MIT takes over App Inventor for Android
App Inventor for Android has found a new home, days after Google announced it was ditching the project.
The tool lets people create apps for the Android platform using visual programming blocks, without requiring any coding skills.
Despite App Inventor winning 100,000 users, notably among educators, Google opted to open source the project as part of the process of closing down its innovations arm, Google Labs, in order to streamline the business.
It’s a terrific experience of starting with an idea, finding visionary industry leaders willing to make it a reality, then bringing it back home to MIT
A saviour has arrived in the form of the Massachusetts Institute of Technology, with the famous tech school’s Media Lab taking over organisation of the project as part of its new Centre for Mobile Learning – started with support from Google.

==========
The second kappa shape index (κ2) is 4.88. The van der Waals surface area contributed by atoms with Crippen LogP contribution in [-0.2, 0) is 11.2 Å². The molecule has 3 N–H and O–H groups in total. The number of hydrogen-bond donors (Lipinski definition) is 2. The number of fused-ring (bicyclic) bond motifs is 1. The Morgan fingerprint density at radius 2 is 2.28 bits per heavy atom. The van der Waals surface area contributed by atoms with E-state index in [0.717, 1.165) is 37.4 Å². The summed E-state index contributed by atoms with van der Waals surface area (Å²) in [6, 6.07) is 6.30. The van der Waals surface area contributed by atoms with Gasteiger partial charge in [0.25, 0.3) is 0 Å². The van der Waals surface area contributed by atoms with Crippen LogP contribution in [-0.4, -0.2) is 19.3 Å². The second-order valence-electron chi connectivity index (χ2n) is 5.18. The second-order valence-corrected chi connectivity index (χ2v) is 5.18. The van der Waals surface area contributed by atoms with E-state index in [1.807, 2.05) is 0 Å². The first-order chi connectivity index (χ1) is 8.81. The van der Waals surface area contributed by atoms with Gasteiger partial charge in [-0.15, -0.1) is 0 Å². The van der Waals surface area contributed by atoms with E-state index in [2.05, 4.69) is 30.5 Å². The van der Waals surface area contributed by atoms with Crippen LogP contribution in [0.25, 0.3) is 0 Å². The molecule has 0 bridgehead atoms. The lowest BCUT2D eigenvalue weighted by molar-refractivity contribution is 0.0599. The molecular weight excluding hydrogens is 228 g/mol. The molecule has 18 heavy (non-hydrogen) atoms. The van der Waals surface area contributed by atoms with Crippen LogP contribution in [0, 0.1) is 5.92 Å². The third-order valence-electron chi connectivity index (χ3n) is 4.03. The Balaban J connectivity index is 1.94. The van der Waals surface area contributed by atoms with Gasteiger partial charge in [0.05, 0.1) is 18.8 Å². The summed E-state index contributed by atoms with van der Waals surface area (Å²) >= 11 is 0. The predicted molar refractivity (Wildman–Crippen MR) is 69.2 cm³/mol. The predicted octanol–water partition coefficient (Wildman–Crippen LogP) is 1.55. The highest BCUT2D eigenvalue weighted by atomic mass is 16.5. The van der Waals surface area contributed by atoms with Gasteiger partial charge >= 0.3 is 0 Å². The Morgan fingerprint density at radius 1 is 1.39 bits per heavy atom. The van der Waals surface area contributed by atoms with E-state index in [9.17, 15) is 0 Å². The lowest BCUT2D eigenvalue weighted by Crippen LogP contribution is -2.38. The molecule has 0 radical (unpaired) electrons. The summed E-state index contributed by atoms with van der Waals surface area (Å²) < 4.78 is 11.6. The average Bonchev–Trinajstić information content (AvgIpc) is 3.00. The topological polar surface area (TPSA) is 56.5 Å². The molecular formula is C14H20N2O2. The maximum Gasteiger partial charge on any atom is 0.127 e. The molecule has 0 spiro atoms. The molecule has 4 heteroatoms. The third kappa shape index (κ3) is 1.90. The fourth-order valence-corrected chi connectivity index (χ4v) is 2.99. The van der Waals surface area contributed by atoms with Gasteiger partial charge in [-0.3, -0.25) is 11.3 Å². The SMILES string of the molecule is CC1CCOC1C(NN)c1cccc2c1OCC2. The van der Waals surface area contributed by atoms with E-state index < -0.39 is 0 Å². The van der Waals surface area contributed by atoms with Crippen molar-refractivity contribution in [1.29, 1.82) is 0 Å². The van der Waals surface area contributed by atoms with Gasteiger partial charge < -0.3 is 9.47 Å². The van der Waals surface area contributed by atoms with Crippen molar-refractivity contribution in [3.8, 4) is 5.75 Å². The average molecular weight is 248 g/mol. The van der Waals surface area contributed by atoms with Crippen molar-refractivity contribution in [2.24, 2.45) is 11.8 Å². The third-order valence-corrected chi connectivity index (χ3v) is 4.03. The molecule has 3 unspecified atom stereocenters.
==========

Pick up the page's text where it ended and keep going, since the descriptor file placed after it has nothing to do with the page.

It’s a fitting home for the project, as Hal Abelson, an MIT professor and co-director of the new centre, came up with the idea for App Inventor while working with Google in 2008.
“The new Media Lab initiative completes the circle,” said Abelson. “For me, it’s a terrific experience of starting with an idea, finding visionary industry leaders willing to make it a reality, then bringing it back home to MIT so I can work on projects I love together with colleagues I admire.”
Abelson said MIT planned to “study and extend” the project.
“At MIT, App Inventor will adopt an enriched research agenda with increased opportunities to influence the educational community,” he wrote on the Google research blog.
“The new center is a perfect example of how industry and academia can collaborate effectively to create change enabled by technology, and we look forward to seeing what we can do next, together.”